The e:HEV system pairs a 1.5-litre Atkinson cycle petrol engine with a pair of electric motors, producing 108bhp in the Jazz and 129bhp in the HR-V. In hybrid mode, the petrol engine is used to generate power for the electric motor, reconnecting to the drive wheels via a single-speed gearbox under higher loads.
The larger CR-V SUV comes with a bigger 143bhp 2.0-litre petrol engine as part of its e:HEV system, but it is not yet confirmed which variations of the powertrain will be rolled out to Honda's Ford Focus rival.
The Civic is the final model in Honda's European portfolio to go hybrid-only, in line with its objective to electrify all mainstream passenger cars by the end of next year.
The hot Civic Type R, however, will retain a pure-combustion set-up, likely to be based around an evolved version of the current car's 'K20C1' 2.0-litre turbo four, which produces 316bhp - making it one of the most powerful front-drive cars on sale today.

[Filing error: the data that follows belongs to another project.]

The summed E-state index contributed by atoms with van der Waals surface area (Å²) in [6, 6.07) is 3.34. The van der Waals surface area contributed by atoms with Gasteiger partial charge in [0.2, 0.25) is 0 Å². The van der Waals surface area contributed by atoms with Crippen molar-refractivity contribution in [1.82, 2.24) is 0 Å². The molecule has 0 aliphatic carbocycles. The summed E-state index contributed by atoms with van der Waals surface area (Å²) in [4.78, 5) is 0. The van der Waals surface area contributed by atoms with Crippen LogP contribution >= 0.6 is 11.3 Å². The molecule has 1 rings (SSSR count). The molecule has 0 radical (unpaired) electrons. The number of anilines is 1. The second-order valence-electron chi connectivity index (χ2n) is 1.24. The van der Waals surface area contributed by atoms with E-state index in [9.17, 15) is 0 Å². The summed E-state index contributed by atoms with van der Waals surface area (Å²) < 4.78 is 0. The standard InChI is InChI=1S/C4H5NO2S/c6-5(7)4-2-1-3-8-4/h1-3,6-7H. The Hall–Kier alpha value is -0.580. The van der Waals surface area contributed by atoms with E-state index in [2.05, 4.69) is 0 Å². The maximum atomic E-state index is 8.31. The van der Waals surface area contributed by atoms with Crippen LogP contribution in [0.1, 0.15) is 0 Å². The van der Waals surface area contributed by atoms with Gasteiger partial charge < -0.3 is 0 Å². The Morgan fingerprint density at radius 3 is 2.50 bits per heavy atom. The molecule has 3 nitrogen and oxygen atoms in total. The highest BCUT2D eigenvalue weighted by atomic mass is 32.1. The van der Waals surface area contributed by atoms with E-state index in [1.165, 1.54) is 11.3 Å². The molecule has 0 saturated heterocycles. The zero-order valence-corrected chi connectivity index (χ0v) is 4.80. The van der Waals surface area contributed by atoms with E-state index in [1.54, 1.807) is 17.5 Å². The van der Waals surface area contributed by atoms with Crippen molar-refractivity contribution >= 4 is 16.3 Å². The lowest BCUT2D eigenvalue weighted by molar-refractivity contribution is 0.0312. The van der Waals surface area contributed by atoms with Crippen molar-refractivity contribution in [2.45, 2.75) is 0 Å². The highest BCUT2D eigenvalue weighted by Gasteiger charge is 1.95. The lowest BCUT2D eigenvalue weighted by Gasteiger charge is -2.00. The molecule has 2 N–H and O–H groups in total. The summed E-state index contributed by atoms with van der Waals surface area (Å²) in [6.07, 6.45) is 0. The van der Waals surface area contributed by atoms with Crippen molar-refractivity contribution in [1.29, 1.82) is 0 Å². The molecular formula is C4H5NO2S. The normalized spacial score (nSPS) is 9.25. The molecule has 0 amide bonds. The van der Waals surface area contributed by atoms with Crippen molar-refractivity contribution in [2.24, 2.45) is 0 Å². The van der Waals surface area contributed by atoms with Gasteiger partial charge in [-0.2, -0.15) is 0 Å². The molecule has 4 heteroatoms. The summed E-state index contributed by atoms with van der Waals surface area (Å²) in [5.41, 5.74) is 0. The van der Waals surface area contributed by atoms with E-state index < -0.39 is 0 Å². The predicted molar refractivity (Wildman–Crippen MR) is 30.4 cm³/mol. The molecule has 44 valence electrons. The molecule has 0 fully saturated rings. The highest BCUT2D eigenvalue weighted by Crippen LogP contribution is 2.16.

The Japanese firm has taken an evolutionary approach for the 11th-generation Civic's styling, though notably the new car adopts a fastback-style sloping roofline, ditching the current model's prominent rear wing. The rear hatch itself is said to be lighter, and features smaller hinges for a cleaner roofline, while the A-pillars are two inches further back than on the current car and the wheelbase is 1.4in longer.
The Civic has been revealed in North American specification, but is largely representative of what we will get in Europe next year; the most obvious styling change will be the removal of the amber indicator lenses. The interior will be largely replicated, too, with the Mk11 Civic adopting a minimalistic and "human-centred" cabin design similar to the new HR-V and Jazz.